Pre-K as an investment.
A growing body of evidence suggests preschool programs can yield long-term cognitive, social and economic benefits, especially for children living in poverty--but only if the programs are of high quality. When Lawrence Schweinhart examined well-known longitudinal studies of programs that produced lasting effects, he found that such programs share three characteristics: they engage children in active learning, involve parents as partners in supporting their children's development, and provide professional development and supportive curriculum supervision to teachers.
Payoffs for children and society
A 37-year longitudinal study of randomly assigned participants in the High/Scope Perry Preschool Project found that 40-year-olds who had attended the program were more likely than control-group non-attenders (who received no preschool) to complete high school, earn more money, and own their own homes. Participants were less likely to need special education, receive welfare, or be arrested.
A follow-up study of the highly respected Abecedarian Project in North Carolina found that participants, at age 21, compared to a control group, completed more years of education, scored higher in reading and math through high school and beyond, and were twice as likely to attend college. Participants were also 74 percent less likely to become teen mothers.
A 15-year longitudinal study of Chicago's Parent-Child Centers found participants to have a high school completion rate 29 percent higher than those in a comparison group of non-attenders. Among participants, grade retention was 40 percent lower, and the need for special education was 41 percent lower.
Economist Robert Lynch asserts that findings from these carefully controlled studies counter earlier findings, based solely on IQ test scores, that the benefits of quality preschool participation fade over time. Lynch's view was reinforced by Geoffrey Nelson and colleagues' 2003 meta-analysis of longitudinal research on 34 preschool programs for disadvantaged children, which found small to moderate positive effects on children's cognitive and social-emotional functioning and parent-family wellness. Nelson found stronger effect sizes with increased program duration and intensity.
Economic payoffs Cost-benefit analyses compared measurable benefits--such as reductions in crime costs, public school costs and welfare spending; and participants' increases in earnings and taxes paid on earnings--to total program cost. Benefit-cost ratios were 3.78-to-1 for Abecedarian, 7.14-to-1 for the Chicago program, and 17.07-to-1 for Perry Preschool. In other words, each dollar invested in one of the programs generated at least $3.78 in benefits.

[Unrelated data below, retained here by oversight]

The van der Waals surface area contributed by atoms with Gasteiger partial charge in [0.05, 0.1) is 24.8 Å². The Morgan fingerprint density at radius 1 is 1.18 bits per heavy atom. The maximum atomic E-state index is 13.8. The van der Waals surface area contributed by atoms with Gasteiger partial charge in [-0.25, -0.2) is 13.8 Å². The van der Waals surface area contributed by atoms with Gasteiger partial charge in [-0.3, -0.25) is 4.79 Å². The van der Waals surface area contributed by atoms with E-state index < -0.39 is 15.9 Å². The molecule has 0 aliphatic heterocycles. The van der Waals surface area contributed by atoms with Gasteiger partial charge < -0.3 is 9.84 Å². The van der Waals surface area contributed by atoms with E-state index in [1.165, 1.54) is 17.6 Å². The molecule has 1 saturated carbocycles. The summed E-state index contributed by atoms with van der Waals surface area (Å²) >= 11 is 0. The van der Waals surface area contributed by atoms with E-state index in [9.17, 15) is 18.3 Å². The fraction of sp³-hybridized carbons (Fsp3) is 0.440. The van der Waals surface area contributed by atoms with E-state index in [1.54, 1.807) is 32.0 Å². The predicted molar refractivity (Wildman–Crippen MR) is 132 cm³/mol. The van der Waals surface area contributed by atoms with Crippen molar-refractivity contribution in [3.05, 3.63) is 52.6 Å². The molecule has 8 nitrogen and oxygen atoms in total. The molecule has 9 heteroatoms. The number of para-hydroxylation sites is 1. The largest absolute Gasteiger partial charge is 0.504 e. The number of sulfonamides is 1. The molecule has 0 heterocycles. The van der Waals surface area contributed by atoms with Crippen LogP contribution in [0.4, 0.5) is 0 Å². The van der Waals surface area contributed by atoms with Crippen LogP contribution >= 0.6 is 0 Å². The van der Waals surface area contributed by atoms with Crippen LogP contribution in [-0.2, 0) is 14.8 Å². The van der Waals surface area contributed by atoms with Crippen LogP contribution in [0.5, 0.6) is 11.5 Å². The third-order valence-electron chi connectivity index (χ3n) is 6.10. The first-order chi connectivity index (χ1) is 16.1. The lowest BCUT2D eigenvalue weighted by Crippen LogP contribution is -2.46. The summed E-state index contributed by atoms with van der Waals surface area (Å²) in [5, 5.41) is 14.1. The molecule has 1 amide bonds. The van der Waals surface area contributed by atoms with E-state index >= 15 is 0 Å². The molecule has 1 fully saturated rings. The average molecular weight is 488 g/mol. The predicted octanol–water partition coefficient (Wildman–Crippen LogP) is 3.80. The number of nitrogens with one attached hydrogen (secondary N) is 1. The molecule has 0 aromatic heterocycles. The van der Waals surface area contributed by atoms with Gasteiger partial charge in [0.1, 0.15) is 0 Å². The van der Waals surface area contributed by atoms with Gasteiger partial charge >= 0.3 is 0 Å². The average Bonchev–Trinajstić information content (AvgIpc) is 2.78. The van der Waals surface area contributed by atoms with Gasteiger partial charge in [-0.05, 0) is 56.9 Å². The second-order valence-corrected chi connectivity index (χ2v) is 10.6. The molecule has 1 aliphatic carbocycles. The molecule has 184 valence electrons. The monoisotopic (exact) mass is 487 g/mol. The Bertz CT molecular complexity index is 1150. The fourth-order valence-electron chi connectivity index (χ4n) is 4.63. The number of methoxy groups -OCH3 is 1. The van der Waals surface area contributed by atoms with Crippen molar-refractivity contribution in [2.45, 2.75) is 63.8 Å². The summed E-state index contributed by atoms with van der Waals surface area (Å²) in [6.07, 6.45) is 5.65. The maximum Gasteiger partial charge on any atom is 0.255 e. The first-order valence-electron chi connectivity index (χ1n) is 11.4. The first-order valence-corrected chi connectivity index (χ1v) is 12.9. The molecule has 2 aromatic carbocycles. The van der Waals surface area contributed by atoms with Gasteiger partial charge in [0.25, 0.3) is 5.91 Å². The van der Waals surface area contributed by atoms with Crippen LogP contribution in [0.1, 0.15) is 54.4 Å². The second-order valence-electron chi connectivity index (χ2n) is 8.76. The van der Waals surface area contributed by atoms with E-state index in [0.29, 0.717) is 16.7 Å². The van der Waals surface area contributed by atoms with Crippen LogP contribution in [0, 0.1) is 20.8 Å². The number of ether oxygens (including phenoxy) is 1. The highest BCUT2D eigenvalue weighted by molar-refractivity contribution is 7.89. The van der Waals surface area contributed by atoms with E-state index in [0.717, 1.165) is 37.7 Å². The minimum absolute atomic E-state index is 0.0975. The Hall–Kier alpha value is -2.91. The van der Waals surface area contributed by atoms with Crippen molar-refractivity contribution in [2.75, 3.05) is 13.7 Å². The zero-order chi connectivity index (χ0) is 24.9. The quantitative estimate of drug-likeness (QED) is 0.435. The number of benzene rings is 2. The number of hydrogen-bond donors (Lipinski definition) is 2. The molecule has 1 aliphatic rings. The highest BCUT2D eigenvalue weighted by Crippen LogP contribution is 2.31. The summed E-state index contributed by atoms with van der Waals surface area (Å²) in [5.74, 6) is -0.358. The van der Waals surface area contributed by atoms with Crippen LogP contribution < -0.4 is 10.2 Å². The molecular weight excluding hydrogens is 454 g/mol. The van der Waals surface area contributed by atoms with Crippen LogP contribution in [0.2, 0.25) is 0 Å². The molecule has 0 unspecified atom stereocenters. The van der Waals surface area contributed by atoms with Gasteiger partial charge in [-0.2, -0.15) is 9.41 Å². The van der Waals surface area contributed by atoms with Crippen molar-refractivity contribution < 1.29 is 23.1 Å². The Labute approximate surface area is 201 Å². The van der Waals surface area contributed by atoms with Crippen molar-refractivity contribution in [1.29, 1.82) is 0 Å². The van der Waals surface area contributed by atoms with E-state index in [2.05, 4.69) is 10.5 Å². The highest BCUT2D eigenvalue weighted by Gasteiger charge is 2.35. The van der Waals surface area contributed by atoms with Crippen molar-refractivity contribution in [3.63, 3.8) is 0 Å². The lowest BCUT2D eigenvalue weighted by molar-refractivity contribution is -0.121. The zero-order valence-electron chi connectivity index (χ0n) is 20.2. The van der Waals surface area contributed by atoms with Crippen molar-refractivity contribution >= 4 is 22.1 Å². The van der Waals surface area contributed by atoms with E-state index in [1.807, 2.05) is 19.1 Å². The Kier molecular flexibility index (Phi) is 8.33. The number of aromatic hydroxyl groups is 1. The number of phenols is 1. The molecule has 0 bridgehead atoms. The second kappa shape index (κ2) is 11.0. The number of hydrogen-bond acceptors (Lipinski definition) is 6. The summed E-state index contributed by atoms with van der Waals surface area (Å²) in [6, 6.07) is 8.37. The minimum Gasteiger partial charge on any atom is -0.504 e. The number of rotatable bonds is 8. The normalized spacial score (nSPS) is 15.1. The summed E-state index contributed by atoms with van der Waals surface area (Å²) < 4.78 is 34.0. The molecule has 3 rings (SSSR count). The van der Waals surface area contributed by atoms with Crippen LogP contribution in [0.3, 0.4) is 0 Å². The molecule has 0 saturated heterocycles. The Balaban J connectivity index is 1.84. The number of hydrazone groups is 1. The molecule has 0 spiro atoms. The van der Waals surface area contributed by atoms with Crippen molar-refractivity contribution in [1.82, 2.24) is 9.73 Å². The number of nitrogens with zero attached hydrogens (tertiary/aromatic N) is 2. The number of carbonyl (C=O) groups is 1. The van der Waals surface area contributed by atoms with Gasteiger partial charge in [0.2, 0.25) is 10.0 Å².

A 2003 study of the Perry Preschool Project from the Federal Reserve Bank of Minneapolis determined that the annual real rate of return on public investments in the program was 16 percent (12 percent for the nonparticipating public and government and 4 percent for participants).
The fine print Few randomized trials have been conducted in early childhood education. Evidence suggests that providing quality preschool programs will reduce but not eliminate the magnitude of cognitive, social and economic problems. Studies also suggest long-term benefits are greatest among underprivileged students. The longitudinal studies cited above involved poor and minority students.
For citation of the references used in this article, go to www.districtadministration.com
EDVANTIA www.edvantia.org, 800-624-9120
HIGH QUALITY, HIGH RETURNS
Children who attend a quality preschool are more likely to:
Become good readers in elementary school
Graduate from high school and attend college
They are less likely to:
Be placed in special education
Repeat a grade
Need public assistance as adults
Be arrested or spend time in prison
Source: Reynolds et al., 2001 and Schweinhart, 2005.
Key Components of Quality Preschool Programs
* Positive interactions and good communication between teachers and children
* Daily opportunities for language and reasoning, science, math, block play, dramatic play, art and music
* Teachers and staff who are well educated and adequately compensated
* Active parent involvement
* Low child-staff ratios and small group sizes
* Supervision and evaluation of staff, with opportunities for professional growth
* Well-equipped facilities suited to the needs of preschool-age children
* Sufficient toys, books and materials
Source: National Institute for Early Education Research
|Printer friendly Cite/link Email Feedback|
|Date:||Jan 1, 2006|
|Previous Article:||Pinpointing professional development needs.|
|Next Article:||Software improves middle and high school reading and writing skills.|